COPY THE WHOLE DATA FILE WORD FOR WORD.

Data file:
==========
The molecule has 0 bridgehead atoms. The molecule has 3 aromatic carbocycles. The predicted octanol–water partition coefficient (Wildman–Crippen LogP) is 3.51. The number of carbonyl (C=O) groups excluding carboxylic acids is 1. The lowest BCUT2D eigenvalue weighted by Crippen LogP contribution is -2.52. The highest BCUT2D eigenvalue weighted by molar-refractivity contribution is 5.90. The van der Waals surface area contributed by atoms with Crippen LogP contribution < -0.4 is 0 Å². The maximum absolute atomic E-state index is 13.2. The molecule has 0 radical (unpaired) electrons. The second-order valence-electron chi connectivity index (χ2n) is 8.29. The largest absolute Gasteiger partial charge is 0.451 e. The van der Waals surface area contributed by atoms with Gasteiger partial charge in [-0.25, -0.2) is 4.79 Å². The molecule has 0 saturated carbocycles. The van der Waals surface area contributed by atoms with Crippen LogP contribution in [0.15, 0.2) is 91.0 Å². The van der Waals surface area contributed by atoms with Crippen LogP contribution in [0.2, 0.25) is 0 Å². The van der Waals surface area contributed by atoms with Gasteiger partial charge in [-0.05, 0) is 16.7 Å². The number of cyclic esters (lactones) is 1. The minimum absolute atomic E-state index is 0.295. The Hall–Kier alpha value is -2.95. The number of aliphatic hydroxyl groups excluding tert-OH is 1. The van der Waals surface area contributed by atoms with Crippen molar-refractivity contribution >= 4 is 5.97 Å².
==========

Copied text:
The molecule has 0 bridgehead atoms. The molecule has 3 aromatic carbocycles. The predicted octanol–water partition coefficient (Wildman–Crippen LogP) is 3.51. The number of carbonyl (C=O) groups excluding carboxylic acids is 1. The lowest BCUT2D eigenvalue weighted by Crippen LogP contribution is -2.52. The highest BCUT2D eigenvalue weighted by molar-refractivity contribution is 5.90. The van der Waals surface area contributed by atoms with Crippen LogP contribution < -0.4 is 0 Å². The maximum absolute atomic E-state index is 13.2. The molecule has 0 radical (unpaired) electrons. The second-order valence-electron chi connectivity index (χ2n) is 8.29. The largest absolute Gasteiger partial charge is 0.451 e. The van der Waals surface area contributed by atoms with Gasteiger partial charge in [-0.25, -0.2) is 4.79 Å². The molecule has 0 saturated carbocycles. The van der Waals surface area contributed by atoms with Crippen LogP contribution in [0.15, 0.2) is 91.0 Å². The van der Waals surface area contributed by atoms with Crippen LogP contribution in [0.2, 0.25) is 0 Å². The van der Waals surface area contributed by atoms with Gasteiger partial charge in [-0.05, 0) is 16.7 Å². The number of cyclic esters (lactones) is 1. The minimum absolute atomic E-state index is 0.295. The Hall–Kier alpha value is -2.95. The number of aliphatic hydroxyl groups excluding tert-OH is 1. The van der Waals surface area contributed by atoms with Crippen molar-refractivity contribution >= 4 is 5.97 Å².